622 suffers do-overs in CAD too

If you’ve been reading my blog for any time at all, you know that I throw out about half the things I make.  The first version is never good enough, but it does teach me how to make one that is.

So, it should come as no surprise that I just deleted almost the whole CAD model that I’ve been working on all week.  I learned a lot about OnShape through that first version, and just as I would be able to see the crooked parts and glue blobs on a physical model, I could see that this virtual model could be improved too.

Here are some things I learned this week:

  • Use variables.  I defined a variable, #etch, which is the planned thickness of the etched parts.  You can use this variable in expressions anywhere you can use a number.  So, for example, if you want to create a part that is made of two layers of metal, you might extrude it to “2 * #etch” depth.
    Hilariously, it took me several evenings of switching back and forth between LibreOffice Calc (my spreadsheet tool) and OnShape before I realized I could define a variable for the scale too.  Now, rather than hard-coding the boiler diameter at 0.68″, I use the scale and the actual dimension – “(58 + 2*5/8)/#scale” – it comes out the same, but I can see the actual boiler diameter and plate thickness instead of a random number.   Theoretically, I could get a head start on changing the scale by simply changing the one variable.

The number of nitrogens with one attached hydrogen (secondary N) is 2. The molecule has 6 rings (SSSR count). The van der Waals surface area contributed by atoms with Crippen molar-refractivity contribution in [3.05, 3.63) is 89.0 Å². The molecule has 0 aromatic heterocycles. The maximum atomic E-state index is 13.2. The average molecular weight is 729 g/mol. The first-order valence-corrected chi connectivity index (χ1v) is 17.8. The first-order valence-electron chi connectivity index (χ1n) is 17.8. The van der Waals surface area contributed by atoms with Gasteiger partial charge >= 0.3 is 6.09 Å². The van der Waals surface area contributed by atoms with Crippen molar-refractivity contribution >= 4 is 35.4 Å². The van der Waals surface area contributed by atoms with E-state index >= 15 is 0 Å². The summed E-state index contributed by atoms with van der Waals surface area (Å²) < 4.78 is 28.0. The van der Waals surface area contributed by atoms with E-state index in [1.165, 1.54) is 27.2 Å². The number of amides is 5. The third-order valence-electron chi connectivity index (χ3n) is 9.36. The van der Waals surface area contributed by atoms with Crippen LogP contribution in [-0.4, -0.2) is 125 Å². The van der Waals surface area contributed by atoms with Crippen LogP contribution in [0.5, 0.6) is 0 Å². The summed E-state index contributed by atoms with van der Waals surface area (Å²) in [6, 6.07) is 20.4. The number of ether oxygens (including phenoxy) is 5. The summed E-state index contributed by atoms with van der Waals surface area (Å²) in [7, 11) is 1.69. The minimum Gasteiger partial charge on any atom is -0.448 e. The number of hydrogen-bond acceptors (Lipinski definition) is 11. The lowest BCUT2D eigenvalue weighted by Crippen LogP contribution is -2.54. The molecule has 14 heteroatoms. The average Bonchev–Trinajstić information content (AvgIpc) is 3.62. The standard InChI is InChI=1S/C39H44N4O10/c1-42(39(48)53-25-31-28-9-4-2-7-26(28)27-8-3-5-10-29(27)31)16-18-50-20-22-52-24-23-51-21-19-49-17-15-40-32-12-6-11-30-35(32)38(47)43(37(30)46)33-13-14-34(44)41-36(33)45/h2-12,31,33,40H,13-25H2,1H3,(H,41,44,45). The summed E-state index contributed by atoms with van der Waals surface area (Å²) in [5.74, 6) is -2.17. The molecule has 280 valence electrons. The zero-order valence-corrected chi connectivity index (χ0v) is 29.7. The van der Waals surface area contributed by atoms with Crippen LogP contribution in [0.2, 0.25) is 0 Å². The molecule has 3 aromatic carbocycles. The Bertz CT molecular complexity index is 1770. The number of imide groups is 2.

• Create most of your parts in a single Part Studio.  The user interface guides you in this direction by presenting the studios as tabs; so you know when you get to a hundred parts, you’re going to struggle with the user interface.  However, the beginner tutorials don’t give much of a clue as to how to organize your work.
  • Within the Part Studio, create the parts in relation to each other.  This was the main thing that made me throw the original frame in the bin.   From the beginner tutorials, I got the impression that you need to create the parts separately, and assemble them in the Assembly Studio, but that means that you can’t use lines from one part to create another.  If you create the parts as one large sub-assembly in the Part Studio, then they magically fit together even if you change one of them!

 

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2 thoughts on “622 suffers do-overs in CAD too

  1. To paraphrase a wise modeler “Most CAD models take two or more attempts before they turn out. The first time, you figure out how to do it, and the second time, you do it right.”

    Someone should let people know this 🙂

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